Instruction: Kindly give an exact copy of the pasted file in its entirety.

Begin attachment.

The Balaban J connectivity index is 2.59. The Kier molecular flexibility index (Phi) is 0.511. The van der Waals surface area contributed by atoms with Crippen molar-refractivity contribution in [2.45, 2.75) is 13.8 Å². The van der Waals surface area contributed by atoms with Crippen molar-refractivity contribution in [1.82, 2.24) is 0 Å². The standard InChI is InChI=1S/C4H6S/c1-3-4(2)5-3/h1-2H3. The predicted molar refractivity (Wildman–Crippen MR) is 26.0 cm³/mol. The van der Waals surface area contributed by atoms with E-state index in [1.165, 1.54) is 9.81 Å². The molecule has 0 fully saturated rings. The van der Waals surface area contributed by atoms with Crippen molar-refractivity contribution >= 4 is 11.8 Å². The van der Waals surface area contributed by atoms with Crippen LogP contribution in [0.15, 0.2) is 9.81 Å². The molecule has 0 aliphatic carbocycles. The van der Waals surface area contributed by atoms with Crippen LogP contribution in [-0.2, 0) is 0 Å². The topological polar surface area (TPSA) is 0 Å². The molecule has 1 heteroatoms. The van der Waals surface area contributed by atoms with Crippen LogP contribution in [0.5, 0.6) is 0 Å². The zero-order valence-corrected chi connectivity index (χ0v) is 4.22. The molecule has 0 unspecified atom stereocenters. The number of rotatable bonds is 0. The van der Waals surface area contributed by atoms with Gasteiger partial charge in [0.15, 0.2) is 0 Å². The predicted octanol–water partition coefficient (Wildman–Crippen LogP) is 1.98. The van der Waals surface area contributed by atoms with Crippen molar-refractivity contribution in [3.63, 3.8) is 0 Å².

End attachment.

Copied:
The Balaban J connectivity index is 2.59. The Kier molecular flexibility index (Phi) is 0.511. The van der Waals surface area contributed by atoms with Crippen molar-refractivity contribution in [2.45, 2.75) is 13.8 Å². The van der Waals surface area contributed by atoms with Crippen molar-refractivity contribution in [1.82, 2.24) is 0 Å². The standard InChI is InChI=1S/C4H6S/c1-3-4(2)5-3/h1-2H3. The predicted molar refractivity (Wildman–Crippen MR) is 26.0 cm³/mol. The van der Waals surface area contributed by atoms with E-state index in [1.165, 1.54) is 9.81 Å². The molecule has 0 fully saturated rings. The van der Waals surface area contributed by atoms with Crippen molar-refractivity contribution >= 4 is 11.8 Å². The van der Waals surface area contributed by atoms with Crippen LogP contribution in [0.15, 0.2) is 9.81 Å². The molecule has 0 aliphatic carbocycles. The van der Waals surface area contributed by atoms with Crippen LogP contribution in [-0.2, 0) is 0 Å². The topological polar surface area (TPSA) is 0 Å². The molecule has 1 heteroatoms. The van der Waals surface area contributed by atoms with Crippen LogP contribution in [0.5, 0.6) is 0 Å². The zero-order valence-corrected chi connectivity index (χ0v) is 4.22. The molecule has 0 unspecified atom stereocenters. The number of rotatable bonds is 0. The van der Waals surface area contributed by atoms with Gasteiger partial charge in [0.15, 0.2) is 0 Å². The predicted octanol–water partition coefficient (Wildman–Crippen LogP) is 1.98. The van der Waals surface area contributed by atoms with Crippen molar-refractivity contribution in [3.63, 3.8) is 0 Å².